Bandwidth Barn, a Cape Town-based business incubator, have also been brought on board. Together with the Silicon Cape Foundation, Bandwidth Barn is there to offer help and support to the chosen groups as well as to guarantee they make the most out of their six months.

Luke Mckend, Country Manager, Google South Africa

The city in addition boasts highly regarded tertiary institutes, particularly the University of Cape Town and Stellenbosch University, which happen to have formidable IT courses adn programs.

For Kollar, Cape Town provides the ingredients that enable it to be the perfect environment to operate a tech-based company. She added that at this moment in time there are no plans to expand the incubator to other areas.

Making reference to local start-ups such as Yola, MXit and Twangoo, Google South Africa’s country manager Luke Mckend stated that this energetic tech scene applied not only to Cape Town, but also the entire country.

“Google’s latest investment with Umbono is an excellent expansion of our overall strategy in the region to bolster the web ecosystem,” stated McKend.

There is still have time to apply for up and coming tech gurus

The selection committee is going to consist of angel investors – those individuals that ordinarily invest their own personal money into start-ups – and Google employees, who will subsequently select the individuals based upon a variety of specifications and requirements including the feasiblility of the business idea, applicability and suitability to regional and global needs, as well as the ability to bring the idea from concept to execution.

The first round of application will be ending on the 15th of April. Having said that, the website is going to continu to accept applications past the deadline. Kollar stated that the application process will continue to remain open year-round for the reason that individuals always have good ideas.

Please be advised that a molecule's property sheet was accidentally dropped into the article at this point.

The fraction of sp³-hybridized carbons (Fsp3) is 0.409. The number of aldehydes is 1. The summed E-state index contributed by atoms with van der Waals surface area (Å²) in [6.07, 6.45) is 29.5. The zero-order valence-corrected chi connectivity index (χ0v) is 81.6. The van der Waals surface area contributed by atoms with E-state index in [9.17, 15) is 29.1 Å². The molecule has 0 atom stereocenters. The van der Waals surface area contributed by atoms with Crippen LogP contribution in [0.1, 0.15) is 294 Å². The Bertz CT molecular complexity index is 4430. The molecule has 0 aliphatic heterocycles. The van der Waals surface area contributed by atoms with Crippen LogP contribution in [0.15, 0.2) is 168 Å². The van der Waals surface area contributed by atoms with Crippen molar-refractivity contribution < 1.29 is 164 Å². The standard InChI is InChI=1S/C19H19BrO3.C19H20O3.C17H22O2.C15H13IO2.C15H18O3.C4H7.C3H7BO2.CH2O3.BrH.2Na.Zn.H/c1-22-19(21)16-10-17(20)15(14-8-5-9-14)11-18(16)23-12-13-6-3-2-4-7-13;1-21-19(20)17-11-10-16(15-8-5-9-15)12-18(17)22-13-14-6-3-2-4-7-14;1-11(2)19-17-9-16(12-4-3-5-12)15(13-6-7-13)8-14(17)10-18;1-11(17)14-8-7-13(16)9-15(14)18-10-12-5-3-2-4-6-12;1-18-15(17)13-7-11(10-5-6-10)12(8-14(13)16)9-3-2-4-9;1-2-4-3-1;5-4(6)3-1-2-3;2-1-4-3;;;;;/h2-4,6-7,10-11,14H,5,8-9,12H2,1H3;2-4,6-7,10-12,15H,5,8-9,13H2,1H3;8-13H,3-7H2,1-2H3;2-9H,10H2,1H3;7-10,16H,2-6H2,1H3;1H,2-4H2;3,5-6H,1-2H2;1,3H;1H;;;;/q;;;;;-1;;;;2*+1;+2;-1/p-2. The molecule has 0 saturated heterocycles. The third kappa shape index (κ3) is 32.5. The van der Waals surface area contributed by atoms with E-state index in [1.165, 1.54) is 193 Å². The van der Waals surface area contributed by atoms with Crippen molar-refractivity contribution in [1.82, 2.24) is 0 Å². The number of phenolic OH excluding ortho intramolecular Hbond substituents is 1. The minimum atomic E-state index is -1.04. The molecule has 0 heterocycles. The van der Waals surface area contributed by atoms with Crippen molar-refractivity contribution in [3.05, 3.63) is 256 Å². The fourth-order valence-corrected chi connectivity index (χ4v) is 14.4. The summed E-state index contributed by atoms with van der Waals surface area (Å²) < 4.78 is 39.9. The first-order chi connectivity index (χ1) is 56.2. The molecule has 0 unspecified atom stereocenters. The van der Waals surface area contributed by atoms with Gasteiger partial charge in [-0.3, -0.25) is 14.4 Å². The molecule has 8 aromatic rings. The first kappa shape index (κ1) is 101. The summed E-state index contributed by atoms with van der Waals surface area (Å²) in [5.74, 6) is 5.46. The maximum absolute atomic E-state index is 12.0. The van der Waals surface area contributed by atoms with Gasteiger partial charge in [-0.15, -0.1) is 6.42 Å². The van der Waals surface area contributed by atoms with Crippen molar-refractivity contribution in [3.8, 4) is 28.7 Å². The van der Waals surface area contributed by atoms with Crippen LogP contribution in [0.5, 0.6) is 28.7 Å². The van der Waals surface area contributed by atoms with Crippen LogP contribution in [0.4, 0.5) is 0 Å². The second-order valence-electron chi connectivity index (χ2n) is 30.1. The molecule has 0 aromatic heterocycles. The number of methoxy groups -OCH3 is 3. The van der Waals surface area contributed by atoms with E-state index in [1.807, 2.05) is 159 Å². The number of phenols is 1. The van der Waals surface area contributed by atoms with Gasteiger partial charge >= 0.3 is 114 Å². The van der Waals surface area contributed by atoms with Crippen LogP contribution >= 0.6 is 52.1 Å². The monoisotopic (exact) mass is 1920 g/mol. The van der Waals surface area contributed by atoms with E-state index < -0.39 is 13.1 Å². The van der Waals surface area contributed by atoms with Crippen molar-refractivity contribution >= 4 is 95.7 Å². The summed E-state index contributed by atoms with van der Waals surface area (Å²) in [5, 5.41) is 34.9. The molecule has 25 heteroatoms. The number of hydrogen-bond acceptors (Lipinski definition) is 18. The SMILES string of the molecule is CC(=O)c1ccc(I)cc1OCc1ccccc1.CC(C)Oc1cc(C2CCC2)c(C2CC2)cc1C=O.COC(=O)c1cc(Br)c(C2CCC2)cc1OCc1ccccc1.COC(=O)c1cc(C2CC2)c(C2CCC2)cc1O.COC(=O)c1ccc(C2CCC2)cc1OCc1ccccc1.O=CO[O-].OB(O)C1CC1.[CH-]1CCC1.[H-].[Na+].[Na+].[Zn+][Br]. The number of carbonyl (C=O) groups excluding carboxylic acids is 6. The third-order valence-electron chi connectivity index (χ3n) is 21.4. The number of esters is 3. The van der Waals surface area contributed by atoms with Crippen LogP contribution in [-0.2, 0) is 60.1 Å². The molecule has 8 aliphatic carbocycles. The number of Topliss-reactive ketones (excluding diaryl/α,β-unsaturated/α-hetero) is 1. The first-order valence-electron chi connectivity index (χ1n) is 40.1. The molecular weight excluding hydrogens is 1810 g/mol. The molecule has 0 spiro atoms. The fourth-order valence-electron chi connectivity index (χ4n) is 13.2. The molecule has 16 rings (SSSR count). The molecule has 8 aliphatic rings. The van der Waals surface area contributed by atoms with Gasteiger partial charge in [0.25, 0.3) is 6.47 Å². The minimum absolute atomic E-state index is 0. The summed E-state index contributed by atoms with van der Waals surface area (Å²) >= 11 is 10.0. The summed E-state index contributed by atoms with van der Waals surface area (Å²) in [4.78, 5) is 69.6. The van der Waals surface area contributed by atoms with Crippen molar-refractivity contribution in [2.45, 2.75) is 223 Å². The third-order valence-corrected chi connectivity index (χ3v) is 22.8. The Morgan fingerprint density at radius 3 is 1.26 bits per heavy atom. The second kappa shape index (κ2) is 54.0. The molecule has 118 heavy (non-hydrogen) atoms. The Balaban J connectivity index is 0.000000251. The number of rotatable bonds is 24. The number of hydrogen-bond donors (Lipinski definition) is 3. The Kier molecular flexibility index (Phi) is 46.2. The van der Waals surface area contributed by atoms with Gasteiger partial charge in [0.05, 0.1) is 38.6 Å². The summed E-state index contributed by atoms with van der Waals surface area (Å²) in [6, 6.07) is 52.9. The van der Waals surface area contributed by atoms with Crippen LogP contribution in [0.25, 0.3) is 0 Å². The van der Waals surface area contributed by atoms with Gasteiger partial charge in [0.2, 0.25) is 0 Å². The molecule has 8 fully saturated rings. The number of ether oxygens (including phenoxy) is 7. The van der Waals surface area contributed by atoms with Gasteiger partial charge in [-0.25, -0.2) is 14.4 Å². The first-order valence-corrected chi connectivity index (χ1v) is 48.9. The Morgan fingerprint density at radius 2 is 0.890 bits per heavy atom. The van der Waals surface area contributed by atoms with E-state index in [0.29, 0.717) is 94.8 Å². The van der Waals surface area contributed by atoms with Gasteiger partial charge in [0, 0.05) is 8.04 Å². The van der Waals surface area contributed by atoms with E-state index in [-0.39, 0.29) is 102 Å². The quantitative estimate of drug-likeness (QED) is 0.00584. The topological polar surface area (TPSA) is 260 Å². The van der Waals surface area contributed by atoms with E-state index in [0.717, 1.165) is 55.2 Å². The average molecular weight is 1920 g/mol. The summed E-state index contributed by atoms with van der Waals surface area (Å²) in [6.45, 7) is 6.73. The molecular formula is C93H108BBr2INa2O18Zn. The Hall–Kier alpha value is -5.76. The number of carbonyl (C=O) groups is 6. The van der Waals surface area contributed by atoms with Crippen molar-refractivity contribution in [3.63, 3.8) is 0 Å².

She described the prospective successful applicants as enthusiastic and passionate when it comes to technology and dedicated to their business idea, explaining the fact that they needs to be prepared to see their idea through to the prototype and, thereafter, utilize their particular technical skills to drive the product to the next level.

“Beyond that, groups will need to have the vision to scale their prototype or product to a regional or global business,” she explained.

She revealed that Google intends to select a minimum of five teams for this year’s programme, however added that this number would be determined by the quality of the teams coupled with interest coming from the angel investors, who will acquire a 10% share in the business in return for their financial contribution.

According to the Google website, the programme prefers teams to apply despite the fact that individuals are allowed. Having said that, individuals are discouraged from making an application if they do not possess a computer programming prior experience, which happens to be one of many requirements.

Candidates are permitted to submit several ideas but are encouraged to submit one formidable idea instead simply because it will probably stand a better possibility of being successful.